My Meta Takeaway, Shared From Stage: In one of the final sessions, the thinker and author Steven Johnson recounted how there was a fifty year(!) gap between Louis Pasteur’s breakthrough, lifesaving discovery of milk pasteurization and the wide adoption of it. That’s because it took fifty years of journalists, lawmakers and activists working to PERSUADE the public to buy into this. “Science on its own won’t produce meaningful change,” he said. “You need persuasion.” And if there’s a theme that emerged from many of the talks, it’s that the way we contextualize and explain information, the way we try and bridge individual differences or collaborate as a group to communicate, all of that is really important to cultural, societal solutions to problems.
The other metanarrative I am feeling is this: We should never take for granted the serendipity, surprise and connection that come from gathering in person. I met so many people in elevators, sitting under the simulcast tent and in the coffee line (I never drink coffee but made an exception at TED because the pour overs were so damn good). These connections will end up being longtime friends, in many cases. That’s so nourishing.
And so was the nature. We made time to go on a big group bike ride outdoors and see the host town. Felt like riding around in a postcard.
Thank you to everyone who pulled off the event this year and the science — testing and mRNA-powered vaccines — that made it possible for us to gather, together.
“It felt vaguely like being forced to live in a building splintered by a wrecking ball before the rebuilding had begun. Quarantine didn’t just take things away; it revealed — with a harsh, unrelenting clarity — what had already been lost.”
This year forced us to our knees. Like so many others, I found myself disoriented and trapped inside, falling to my emotional nadir. We lost Kobe Bryant. John Lewis. Ruth Bader Ginsburg. And some 300,000 Americans to the plague. We yearned for the days when the rule of law was a given. America as we know it came apart at the seams. Even our best efforts to bridge differences won’t work by themselves, they require that the digital platforms shattering reality in the name of “consumer choice” will have to dramatically change or be regulated into doing so.
I experienced COVID year primarily as a loss of innocence — the year I finally, finally had to grow up. At one point this summer, we were under stay-at-home orders (for rioting) in the midst of stay-at-home orders (for coronavirus). Did we ever think we’d miss each other like this, that we’d yearn for the joy of company and coincidence, serendipity and surprise, the magic of sharing poorly ventilated spaces with strangers? Grief, loss and identity shift defined 2020, both in the universal sense, and in a personal one.
Despite a year of radical change, I write this post feeling privileged and contented. The threat of the virus took away so much — loved ones, freedom, hugs, travel, an entire way of life I took for granted. But it gave, too. A return to nature. A stillness in which, egad, we could be alone with our thoughts. Time for introspection! And for me, a real deepening of my relationships. Because there were no longer the “friends” you just run into at a drop-off, or at conferences, you had to be intentional about how you spent your time and who you reached out to check-in on. I was more deliberate with my friendships than ever, and I felt that intention among the loved ones who supported me.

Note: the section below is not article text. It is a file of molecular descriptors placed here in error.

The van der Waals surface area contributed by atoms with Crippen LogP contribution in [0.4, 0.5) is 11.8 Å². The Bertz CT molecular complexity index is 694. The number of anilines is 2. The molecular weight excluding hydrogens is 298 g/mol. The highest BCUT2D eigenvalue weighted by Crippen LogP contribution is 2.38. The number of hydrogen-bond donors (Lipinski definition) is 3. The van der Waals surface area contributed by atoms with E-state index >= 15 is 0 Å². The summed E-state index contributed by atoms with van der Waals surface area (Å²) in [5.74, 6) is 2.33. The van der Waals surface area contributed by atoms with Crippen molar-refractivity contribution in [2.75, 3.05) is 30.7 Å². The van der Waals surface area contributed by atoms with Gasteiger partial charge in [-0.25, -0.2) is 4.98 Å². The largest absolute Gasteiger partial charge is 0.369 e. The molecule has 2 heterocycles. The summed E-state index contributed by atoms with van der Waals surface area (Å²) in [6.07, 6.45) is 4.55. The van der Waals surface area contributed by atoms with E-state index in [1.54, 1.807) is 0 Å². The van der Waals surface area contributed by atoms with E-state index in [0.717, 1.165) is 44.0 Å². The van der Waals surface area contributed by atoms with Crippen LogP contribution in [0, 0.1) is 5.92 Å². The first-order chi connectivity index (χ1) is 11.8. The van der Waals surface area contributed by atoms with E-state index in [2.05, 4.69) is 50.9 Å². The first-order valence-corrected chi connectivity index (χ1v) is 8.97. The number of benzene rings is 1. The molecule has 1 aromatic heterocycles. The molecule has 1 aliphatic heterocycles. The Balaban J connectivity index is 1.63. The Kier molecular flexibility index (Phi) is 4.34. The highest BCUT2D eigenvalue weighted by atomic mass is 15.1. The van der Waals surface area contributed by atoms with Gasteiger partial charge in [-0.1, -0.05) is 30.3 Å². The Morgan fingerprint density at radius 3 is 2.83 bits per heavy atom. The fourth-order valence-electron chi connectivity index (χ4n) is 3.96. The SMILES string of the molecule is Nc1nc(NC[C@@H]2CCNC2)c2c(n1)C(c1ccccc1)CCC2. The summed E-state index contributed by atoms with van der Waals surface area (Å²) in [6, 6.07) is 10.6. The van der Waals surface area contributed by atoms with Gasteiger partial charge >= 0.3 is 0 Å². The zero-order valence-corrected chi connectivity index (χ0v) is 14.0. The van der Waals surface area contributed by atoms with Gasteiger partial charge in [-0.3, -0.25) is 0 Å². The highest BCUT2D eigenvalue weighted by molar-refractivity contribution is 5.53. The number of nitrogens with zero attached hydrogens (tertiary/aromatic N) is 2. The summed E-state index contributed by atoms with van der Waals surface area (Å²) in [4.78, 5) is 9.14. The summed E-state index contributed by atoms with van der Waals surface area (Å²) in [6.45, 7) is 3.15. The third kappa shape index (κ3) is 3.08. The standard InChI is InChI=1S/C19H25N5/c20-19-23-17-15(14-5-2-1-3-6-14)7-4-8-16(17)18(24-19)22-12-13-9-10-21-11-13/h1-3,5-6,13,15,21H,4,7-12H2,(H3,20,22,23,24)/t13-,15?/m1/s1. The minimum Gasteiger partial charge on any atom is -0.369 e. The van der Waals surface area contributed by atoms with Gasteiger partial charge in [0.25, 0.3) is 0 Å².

I’m also fortunate to be surrounded (more than ever, since they aren’t in school) by my loud, vibrant, healthy kids who remind us how adaptable humanity is at its essence. To borrow from Des’ree’s anthem from my millennial coming-of-age, we gotta be a little bit badder, a little bit bolder, a little bit wiser, harder, tougher.
Moments of Unadulterated Joy:This gas station in LA, the day the networks finally called the election for Joe Biden. These kids, experiencing the drum solo in “In the Air Tonight”
MVP New Friends: Jenn and Drew, who are the parents of my daughter Eva’s good friend Leif. They were rocks as we made Sunday pool time a regular thing to get through this hell year. Sarah Svoboda, who is my producer at VICE, became one of my closest girlfriends overnight. Rob, with whom I’d split giant breakfast burritos after five mile runs. I am now simultaneously fatter and in better cardiovascular shape.
MVP Snack:Brown sugar boba popsicles saved my 2020. I became an accidental boba pop influencer! My only other influencing was for the Saved by the Bell pop-up in West Hollywood, which was a special treat.
The Energy To Bring To All Things: It’s what I call the Michaela Coel energy, after reading this landmark profile of the singular artist who brought us Chewing Gum and I May Destroy You. We say this, from here on out: ‘This is what I need. Are you good enough to give it to me?’ Not ‘Am I good enough to deserve the kind of treatment that I want?’
Regrets: Never did learn how to play the ukulele. Barely made progress on my book, which was supposed to be mostly done by now, in a parallel universe. My relationships felt very COVID-blocked, to different degrees.
My Gamechanger: Jungian depth psychology with a dream analyst. This is the most woo-woo I’ve ever sounded, I realize. But after dipping in and out of traditional, more conventional cognitive behavioral therapy for most my adult life, Friend Jenn told me about her dream analyst and I started seeing him over Zoom and I have never had a clearer and deeper understanding of my inner life. I feel more whole and more grounded in an organizing philosophy for meaning than, well, ever. I credit it with keeping me contented through the crucible that was 2020.